Prize Country - With Love
Record Label: Hex Records
Release Date: November 10, 2009
It isn't hard to be a popular heavy band these days. If you went to the Warped Tour this year, you would've seen newer acts like Bring Me The Horizon and Attack Attack draw bigger crowds than respected Warped mainstays like Alkaline Trio, Reel Big Fish and Face to Face combined. Just bring the 808 triggered breakdowns, drop A tuned guitars and good looks. So what do you do if you're a band like Portland, Oregon's Prize Country that recently released With Love, an exercise of intelligent post-hardcore that's hard to come by these days since Pretty Girls Make Graves put down their guitars for keyboards.
What Prize Country does on With Love is utilize the heavier aspects of Northwest legends These Arms Are Snakes, the vocal stylings of Snapcase (aka no singing, just throat shredding yells) that are blended with guitars that sound like if Drive Like Jehu and Botch had a lovechild. This mixture of influences make Prize Country one of the more unique heavy bands out there today because how much they're not like the aforementioned metal/hardcore Warped Tour darlings.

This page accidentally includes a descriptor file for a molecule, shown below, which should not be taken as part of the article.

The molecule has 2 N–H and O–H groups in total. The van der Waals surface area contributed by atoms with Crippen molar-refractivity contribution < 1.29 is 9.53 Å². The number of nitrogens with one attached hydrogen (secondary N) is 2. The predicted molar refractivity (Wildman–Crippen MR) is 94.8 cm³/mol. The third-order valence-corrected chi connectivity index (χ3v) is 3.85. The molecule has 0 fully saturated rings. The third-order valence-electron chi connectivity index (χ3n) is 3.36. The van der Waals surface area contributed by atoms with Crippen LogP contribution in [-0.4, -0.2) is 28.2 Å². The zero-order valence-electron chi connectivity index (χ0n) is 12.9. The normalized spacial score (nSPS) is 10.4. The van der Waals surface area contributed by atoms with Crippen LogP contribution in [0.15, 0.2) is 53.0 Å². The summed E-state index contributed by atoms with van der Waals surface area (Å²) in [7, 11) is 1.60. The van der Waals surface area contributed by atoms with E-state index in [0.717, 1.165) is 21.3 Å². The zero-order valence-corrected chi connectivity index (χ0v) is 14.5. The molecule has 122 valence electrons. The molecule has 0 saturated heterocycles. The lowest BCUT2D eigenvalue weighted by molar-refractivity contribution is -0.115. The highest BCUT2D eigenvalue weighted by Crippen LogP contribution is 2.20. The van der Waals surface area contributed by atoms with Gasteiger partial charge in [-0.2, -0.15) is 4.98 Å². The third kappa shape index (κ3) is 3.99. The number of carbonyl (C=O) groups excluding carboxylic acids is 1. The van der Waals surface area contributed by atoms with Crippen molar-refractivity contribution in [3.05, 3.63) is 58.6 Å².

Lyrically, Prize Country isn't inspiring nor clever, just merely focusing on the dirty and lustful side of relationships, like the sexual romps of "What We're Made Of" ("Lie down and slide in/Fill the space between") and "Regular Nights" ("Your eyes like a bedroom of lies/So many secrets in your thighs"). As blunt as their subject matter is, it's as blunt as their songs. Turn up "Gamble" as loud as you can and try not to air drum along to Joshua Northcutt's tasteful yet aggressive drumming as singer/guitarist Aaron Blanchett yells "suck down" repeatedly. It's the album's catchiest moment, if such statement could be made about their music.
The record's best song is the closer "With Love", which has the thing that the rest of the record is lacking: melody. During the verses, the ethereal "ooohs" give the song the emotional punch that the rest of the record is lacking. Not to say that the lack of vulnerability is a bad thing, it's plain to see these guys just want to tear faces off, it's that Prize Country, with the minuscule beauty that they display in "With Love", satisfies any longing for an sentimental moment in their music. It's a contrast that Prize Country could use more of.
With Love's only issue is that the songs do blend together into one big song but fortunately, it's one awesome, brutal song. If you miss the creative yet aggressive guitar work of older Pacific Northwest bands like Pretty Girls Make Graves and Botch, the grooves of Quicksand or Helmet, or want to graduate into more interesting territory other auto-tuned hardcore, Prize Country could just be the gateway band to bigger and better heavy music.